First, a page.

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Bean soups are a staple weeknight meal in my home. Beans are nutritious and affordable. A pound of dried beans is about $1.50 and a can of organic beans at my market is 99 cents. You can’t beat that. For quite some time I took in nieces and nephews who were in college during their summer breaks. They often had internships, minimum wage jobs, or worked for me. These kids were on some serious budgets. So, we would make dinner together and it was often bean-based soups and stews with homemade bread. There weren’t any complaints.
One of my favorites is navy bean soup. I have a very dog-eared cookbook that was published by Yankee Magazine. This vintage book has a Yankee bean soup recipe that is pretty simple and uses navy beans or great northern beans, which are definitely a New England pantry staple. My navy bean soup is based on that recipe. It has dried beans, a few vegetables, and smoked ham hocks. The ham hocks are what create the rich broth and the meat is very soft.
This particular soup recipe calls for water as the soup base. If you plan on making a vegetarian version of the soup, use no sodium vegetable broth instead of water. I also use dried beans because I like the texture of dried navy beans a little better than the canned ones for this soup.
I purée some of the beans to make a creamier and thicker soup. This is nice because you don’t have to add a lot of dairy to make the soup silky. Though, I do top my soup with a little bit of cream, which is completely optional.
- 16 ounces dried navy beans soaked in water with a pinch of baking soda for at least 12 hours
- 2 smoked ham hocks
- 1 medium onion peeled and chopped
- 2 garlic cloves chopped
- 1 tsp dried thyme leaves
- 1 large dried bay leaf
- 8 cups cold water
- 1 large carrot diced
- 2 Tbsp chopped fresh flat-leaf parsley
- Sea salt and freshly ground pepper to taste
- Heavy cream for serving optional
- All ingredients ready? Let's begin!
- Drain and rinse the soaked beans. Place them in a large soup pot or Dutch oven with a lid over medium-high heat. Add the ham hocks, onion, garlic, thyme, bay leaf, and water. Stir to combine. Bring this to a boil.
- As soon as the water boils, reduce the heat to a low simmer. Cover the pot and cook for 1 hour.
- Add the carrots and parsley to the soup and stir again to combine. Cover the pot and continue to simmer until the beans are tender and the meat on the ham hocks is starting to pull away from the bone, approximately 30 minutes longer.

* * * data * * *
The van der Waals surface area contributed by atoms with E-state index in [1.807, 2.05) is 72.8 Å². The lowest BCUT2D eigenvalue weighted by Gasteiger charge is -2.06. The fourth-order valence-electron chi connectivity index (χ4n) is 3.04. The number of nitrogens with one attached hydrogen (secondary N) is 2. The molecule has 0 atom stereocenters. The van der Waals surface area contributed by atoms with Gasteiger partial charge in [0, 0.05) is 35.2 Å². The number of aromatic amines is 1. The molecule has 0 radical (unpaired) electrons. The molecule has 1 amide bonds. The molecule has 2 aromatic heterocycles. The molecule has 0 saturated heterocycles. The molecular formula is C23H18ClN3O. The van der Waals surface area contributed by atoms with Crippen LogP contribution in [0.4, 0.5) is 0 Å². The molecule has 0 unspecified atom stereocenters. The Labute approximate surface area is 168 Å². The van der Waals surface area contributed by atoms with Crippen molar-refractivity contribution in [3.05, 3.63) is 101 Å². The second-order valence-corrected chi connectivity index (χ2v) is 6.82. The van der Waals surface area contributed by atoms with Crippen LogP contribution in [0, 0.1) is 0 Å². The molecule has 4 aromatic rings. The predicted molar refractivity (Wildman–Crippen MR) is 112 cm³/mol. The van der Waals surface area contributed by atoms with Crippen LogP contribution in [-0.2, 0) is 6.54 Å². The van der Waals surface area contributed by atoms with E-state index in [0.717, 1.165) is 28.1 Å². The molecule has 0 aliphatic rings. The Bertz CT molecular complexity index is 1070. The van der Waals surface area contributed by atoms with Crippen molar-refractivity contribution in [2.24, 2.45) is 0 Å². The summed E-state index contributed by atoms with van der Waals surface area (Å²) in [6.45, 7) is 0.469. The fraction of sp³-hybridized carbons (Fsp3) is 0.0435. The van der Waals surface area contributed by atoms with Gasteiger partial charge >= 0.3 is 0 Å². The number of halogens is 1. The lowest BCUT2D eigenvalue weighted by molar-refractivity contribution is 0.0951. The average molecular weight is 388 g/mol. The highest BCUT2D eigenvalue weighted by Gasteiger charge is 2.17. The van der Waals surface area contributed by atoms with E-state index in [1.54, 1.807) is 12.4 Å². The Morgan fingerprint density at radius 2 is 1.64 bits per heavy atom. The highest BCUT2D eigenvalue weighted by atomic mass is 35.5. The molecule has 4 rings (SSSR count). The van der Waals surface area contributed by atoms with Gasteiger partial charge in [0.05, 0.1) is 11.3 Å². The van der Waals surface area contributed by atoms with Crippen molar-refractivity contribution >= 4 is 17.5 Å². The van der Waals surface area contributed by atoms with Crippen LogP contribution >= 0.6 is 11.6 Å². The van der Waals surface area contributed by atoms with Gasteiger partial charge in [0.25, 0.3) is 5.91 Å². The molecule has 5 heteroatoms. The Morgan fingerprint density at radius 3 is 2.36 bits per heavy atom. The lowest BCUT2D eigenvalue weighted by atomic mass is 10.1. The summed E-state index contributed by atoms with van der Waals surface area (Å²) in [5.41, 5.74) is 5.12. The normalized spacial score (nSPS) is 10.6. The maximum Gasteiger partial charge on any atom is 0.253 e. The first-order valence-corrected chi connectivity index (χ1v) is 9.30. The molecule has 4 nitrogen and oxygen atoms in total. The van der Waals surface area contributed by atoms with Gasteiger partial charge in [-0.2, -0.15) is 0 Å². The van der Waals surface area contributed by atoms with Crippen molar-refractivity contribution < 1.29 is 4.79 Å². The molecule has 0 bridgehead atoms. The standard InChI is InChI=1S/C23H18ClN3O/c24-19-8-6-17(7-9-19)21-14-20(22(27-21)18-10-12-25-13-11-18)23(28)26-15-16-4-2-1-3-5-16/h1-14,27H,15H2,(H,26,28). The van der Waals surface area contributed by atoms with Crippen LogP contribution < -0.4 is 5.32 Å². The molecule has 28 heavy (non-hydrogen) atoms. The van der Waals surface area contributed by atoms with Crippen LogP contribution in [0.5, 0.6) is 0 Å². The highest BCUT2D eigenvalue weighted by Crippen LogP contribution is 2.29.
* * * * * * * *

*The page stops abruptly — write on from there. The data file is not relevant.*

- Turn off the heat and remove the ham hocks to a clean cutting board. Remove the bay leaf and discard it. Allow the ham hocks to cool until you can handle them.
- Place about 3 cups of the cooked beans in a blender. Purée until smooth, being very careful to allow some steam to escape from the hole in the top of the blender. You can cover it loosely with a kitchen towel.
- Remove the ham from the bones. Discard the bones. Dice or shred the ham into bite-size pieces. Add the puréed beans back to the soup along with the diced ham meat. Stir to combine well. Season with salt and pepper to taste. Heat the soup back up.
- Ladle the hot soup into individual serving bowls. Serve the hot soup with a drizzle of heavy cream over the top that everyone can stir into their soup.
Notes & Tips
- Soaking the beans helps them to be more digestible and to cook faster. The baking soda hastens the process. I like to sprout my dried beans, which involves soaking and rinsing them for a few days until they sprout small tails. This is the germinated seed to grow a beanstalk from. This process makes the beans so much easier to digest fully.
- Smoked ham hocks are often salty, so don’t add any salt to the water until the soup is fully cooked. Salt can toughen the skins of the beans if added too early.
- Remember to be careful when puréeing hot soup. You do need to allow some steam to escape from the top of the blender jar, as mentioned in the recipe.
Substitutions & Shortcuts
Navy Beans: If dried beans are not something you want to deal with, you can use canned navy beans. However, you will have to simmer the ham hocks in water with the aromatics and seasonings for at least 1-1/2 hours, adding the carrots, parsley, and canned beans after 1 hour. Also, you will need to use less water. You can make this soup with great northern beans, black beans, or cannellini beans if that is what is available.
Ham Hocks: It’s funny, when I lived further north in New England, I could always find smoked ham hocks in my grocery stores. For some reason, they are not a popular item where I live now. If I can’t find ham hocks, I use a good amount of thick-cut bacon that I first render in the pot, drain, and then add back to the beans and vegetables.
Water: If you want to make a vegetarian version of navy bean soup, use unsalted vegetable broth instead of water. It has to be unsalted so the beans will cook properly. As well, add more vegetables, such as another carrot, 2 celery ribs, and a diced bell pepper for texture.
Heavy Cream: Many navy bean soup recipes call for some form of fat to finish off the soup when serving. This is often butter, which I find a little too rich. I like the way the heavy cream makes the soup a little silky. If this is going to be vegetarian, drizzle the top of the soup with a good extra virgin olive oil or a little coconut milk.
More Soup Recipes
I think of soup as the ultimate comfort food. We all know that chicken soup is considered the best remedy to soothe a winter cold. But it doesn’t end there. Every culture has some version of soup or actually many versions. We have explored the soups of many different cuisines. Here are some interesting soup recipes you might like to try.
- Simple Gnocchi Soup with Sausage
- Easy Turkish Red Lentil Soup
- Comforting Mexican Cabbage Soup
- Easy Ham Orzo Soup
- Simple Stracciatella Soup